Buying items mid battle feels a bit wrong I suppose but I have no issue with the concept of having to "buy the game" to be competitive. Just so long as there is some kind of cost ceiling on the purchases that provide power.

In other words there is a cost above which no additional advantage is gained.
 
There is no cap other than that given by the deployment points. The longer the game goes on, and the more victory zones you control, the more deployment points you get. In a game with unlimited number of turns you could buy unlimited supply of reinforcements. In reality you'll have won before that.
 
In that case I'd say it is the first genuine example of a "pay to win" game I have heard of.

If a game has cap above which no further advantage is gained then even if the cap was very high I'd merely consider it an "expensive game" as opposed to pay to win as a result of my "paying for the game" attitude.

But no cap at all really is a case of the richest guy wins.

Reminds me of old school open stakes poker etc.
 
Tobold,

Is this not a logical progression with the F2P model? I'd really like to know your thoughts on who would be a good governing body for these types of games. Should we leave it to review sites to warn players of the possible pitfalls with this revenue generation model, or do we throw all of our trust behind the Blog'O Sphere to keep us informed about such games and practices?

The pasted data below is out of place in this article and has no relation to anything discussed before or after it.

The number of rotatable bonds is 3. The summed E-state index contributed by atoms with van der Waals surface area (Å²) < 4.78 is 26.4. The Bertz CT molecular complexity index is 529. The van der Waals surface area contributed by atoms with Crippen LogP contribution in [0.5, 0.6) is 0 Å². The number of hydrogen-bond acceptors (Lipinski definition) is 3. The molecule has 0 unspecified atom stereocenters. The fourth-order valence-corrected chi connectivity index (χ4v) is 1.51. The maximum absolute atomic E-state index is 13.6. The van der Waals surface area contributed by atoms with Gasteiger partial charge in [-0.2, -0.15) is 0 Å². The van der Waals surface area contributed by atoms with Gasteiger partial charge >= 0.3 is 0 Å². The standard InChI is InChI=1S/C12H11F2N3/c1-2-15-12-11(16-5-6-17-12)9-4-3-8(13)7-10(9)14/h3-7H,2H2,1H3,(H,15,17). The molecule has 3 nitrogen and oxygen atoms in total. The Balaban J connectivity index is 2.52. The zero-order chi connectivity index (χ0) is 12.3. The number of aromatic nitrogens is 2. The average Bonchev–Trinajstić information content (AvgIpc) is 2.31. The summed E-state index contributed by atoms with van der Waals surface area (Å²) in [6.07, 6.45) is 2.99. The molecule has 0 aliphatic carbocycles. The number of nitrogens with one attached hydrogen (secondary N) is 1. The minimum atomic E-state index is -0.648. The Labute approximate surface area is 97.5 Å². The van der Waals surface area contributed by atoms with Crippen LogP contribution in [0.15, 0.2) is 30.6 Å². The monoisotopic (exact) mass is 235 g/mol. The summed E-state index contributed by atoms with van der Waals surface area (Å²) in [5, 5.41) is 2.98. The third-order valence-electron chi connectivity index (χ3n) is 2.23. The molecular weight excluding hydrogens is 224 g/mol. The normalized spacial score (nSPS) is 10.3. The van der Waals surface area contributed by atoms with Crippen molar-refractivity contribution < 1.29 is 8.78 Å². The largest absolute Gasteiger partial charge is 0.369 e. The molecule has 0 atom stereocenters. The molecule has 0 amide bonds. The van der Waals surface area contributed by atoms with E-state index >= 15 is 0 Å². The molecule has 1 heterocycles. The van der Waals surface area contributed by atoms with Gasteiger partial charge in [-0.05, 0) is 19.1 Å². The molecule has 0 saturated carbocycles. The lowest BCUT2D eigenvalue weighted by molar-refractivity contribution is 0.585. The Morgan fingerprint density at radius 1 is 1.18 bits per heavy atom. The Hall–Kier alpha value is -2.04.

It just seems like developers are getting a free pass when it comes to how revenue is generated under the guise of F2P, and I'm finding it quite distasteful because F2P is still being presented as some kind of saviour for the MMO industry, with little regard to how it's being implemented.
 
Hi, I am from the dev team and want to elaborate on the whole pay 2 win statement.

Yes you can buy units and yes you can buy yourself in the techtree. Thing is you still need resources to deploy your units within the game. And the stronger the unit the more resources it will take to deploy the unit.